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940479126 Eng. 301 12/7/2018 Paper Fnal 301 In Nella Larsen’s “Passing” readers are told the story of the life of Irene Redfield, an African American woman of light complexion, and her childhood friend Clare Kendry, who arrives and interjects herself into Irene’s life. Irene begins to perceive that Clare is upsurping her carefully built status in the African-American community, and this ultimately culminates in a confrontation between the two women and Clare’s racist husband, John Bellow, leading to Clare’s death. The story of “Passing” is often examined by critics, such as Jordan Landry or Deborah McDowell, with heavy emphasis on the psychology of the latent sexual desires of Clare and Irene. While there is much to be said about this sexual undertone being a major source of character motivation throughout “Passing,” there has been a distinct lack of attention paid to the developmental psychology and resulting economic influence that influence Clare and Irene’s personalities and actions. The circumstances that a person faces at an early age can drastically influence the kind of person they will become later in life. This is especially true with traumatic experiences that someone encounters in early stages of development. Many African Americans faced situations that would have contributed to such developmental influences, and a great many of those were brought on by economic factors, such as disenfranchisement. This, in turn, might create a deeply rooted desire to reach a higher social and economic standing later in life if they either were raised with excess or struggled from an early time in their lives. Looking at Nella Larsen’s “Passing” with these ideas in mind can shed some much needed light on the source of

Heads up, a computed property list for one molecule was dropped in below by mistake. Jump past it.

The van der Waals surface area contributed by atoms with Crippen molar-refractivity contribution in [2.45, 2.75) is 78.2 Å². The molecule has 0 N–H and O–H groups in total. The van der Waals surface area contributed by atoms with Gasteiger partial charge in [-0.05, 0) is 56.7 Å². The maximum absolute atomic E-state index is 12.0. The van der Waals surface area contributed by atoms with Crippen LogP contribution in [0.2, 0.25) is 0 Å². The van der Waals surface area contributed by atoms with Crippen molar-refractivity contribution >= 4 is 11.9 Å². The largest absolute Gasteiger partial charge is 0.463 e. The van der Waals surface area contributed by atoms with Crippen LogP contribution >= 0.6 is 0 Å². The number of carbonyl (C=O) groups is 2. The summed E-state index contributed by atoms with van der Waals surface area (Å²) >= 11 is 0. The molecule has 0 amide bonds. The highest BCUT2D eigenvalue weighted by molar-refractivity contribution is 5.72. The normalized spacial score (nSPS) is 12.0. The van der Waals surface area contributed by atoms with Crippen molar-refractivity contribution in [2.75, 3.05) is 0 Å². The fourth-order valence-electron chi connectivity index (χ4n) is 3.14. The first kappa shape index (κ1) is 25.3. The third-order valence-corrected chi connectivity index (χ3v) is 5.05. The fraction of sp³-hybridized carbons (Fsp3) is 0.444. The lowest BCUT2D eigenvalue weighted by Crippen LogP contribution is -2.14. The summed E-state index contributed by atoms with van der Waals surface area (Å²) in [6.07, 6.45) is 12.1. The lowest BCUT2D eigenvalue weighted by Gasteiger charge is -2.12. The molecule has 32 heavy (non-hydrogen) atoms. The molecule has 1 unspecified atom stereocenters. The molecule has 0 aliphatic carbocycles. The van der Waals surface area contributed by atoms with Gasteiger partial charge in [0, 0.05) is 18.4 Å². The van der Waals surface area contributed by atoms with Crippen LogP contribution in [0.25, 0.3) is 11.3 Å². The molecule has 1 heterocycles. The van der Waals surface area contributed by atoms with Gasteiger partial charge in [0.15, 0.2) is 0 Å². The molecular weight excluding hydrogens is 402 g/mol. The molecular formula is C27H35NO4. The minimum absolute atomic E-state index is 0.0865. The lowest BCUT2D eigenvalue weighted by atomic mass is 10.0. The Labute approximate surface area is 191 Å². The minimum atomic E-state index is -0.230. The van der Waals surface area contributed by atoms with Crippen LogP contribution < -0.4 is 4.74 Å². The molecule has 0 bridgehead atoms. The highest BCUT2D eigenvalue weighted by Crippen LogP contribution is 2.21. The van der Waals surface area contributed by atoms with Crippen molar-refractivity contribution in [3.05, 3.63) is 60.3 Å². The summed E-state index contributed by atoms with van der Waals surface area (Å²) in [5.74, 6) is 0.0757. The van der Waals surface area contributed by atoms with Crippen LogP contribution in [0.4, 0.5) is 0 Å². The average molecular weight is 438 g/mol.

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the conflict between Clare and Irene, especially in regards to Irene’s distrust and contempt of Clare. Psychological influences during early to mid stage development are a proven part of human development, and has been shown to affect how a person develops and what actions they might take in adulthood. Because of this the psychological has become a focus of critics The innate contention between “Passing’s” two main characters, Clare and Irene, has been a major subject of criticism, as it is the driving force behind much of the story. Many critics examine this relationship through the lense detailing the latent, homosexual desires between Clare and Irene and attempt to understand how this relationship changes the two women and the story altogether. For these two women, settling into their lives is paramount; especially Irene who values her perceived security above all else (McDowell 372). Clare, meanwhile, is willing to put up with a belligerent, racist husband and hide her real self. The cusp of the ciritism comes when also examining the intense, suppressed sexual desire that the tIrene seems to feel towards Clare. This, for them, becomes another aspect of themselves that could result in their lives being drastically
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